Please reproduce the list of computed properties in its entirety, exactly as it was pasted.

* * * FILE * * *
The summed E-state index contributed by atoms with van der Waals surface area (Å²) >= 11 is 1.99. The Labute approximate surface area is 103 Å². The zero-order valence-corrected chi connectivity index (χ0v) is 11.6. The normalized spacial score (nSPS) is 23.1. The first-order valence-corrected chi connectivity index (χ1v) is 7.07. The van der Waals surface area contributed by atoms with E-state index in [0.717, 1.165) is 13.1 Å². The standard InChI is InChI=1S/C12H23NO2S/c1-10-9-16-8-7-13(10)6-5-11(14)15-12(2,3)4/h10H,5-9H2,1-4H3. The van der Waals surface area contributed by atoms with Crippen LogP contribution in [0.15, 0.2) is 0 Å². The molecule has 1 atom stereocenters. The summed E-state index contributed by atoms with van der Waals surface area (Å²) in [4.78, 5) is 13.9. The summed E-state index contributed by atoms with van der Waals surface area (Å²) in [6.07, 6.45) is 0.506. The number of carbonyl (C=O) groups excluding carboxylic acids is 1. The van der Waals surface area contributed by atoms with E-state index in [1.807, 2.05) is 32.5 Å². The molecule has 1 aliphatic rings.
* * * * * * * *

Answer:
The summed E-state index contributed by atoms with van der Waals surface area (Å²) >= 11 is 1.99. The Labute approximate surface area is 103 Å². The zero-order valence-corrected chi connectivity index (χ0v) is 11.6. The normalized spacial score (nSPS) is 23.1. The first-order valence-corrected chi connectivity index (χ1v) is 7.07. The van der Waals surface area contributed by atoms with E-state index in [0.717, 1.165) is 13.1 Å². The standard InChI is InChI=1S/C12H23NO2S/c1-10-9-16-8-7-13(10)6-5-11(14)15-12(2,3)4/h10H,5-9H2,1-4H3. The van der Waals surface area contributed by atoms with Crippen LogP contribution in [0.15, 0.2) is 0 Å². The molecule has 1 atom stereocenters. The summed E-state index contributed by atoms with van der Waals surface area (Å²) in [4.78, 5) is 13.9. The summed E-state index contributed by atoms with van der Waals surface area (Å²) in [6.07, 6.45) is 0.506. The number of carbonyl (C=O) groups excluding carboxylic acids is 1. The van der Waals surface area contributed by atoms with E-state index in [1.807, 2.05) is 32.5 Å². The molecule has 1 aliphatic rings.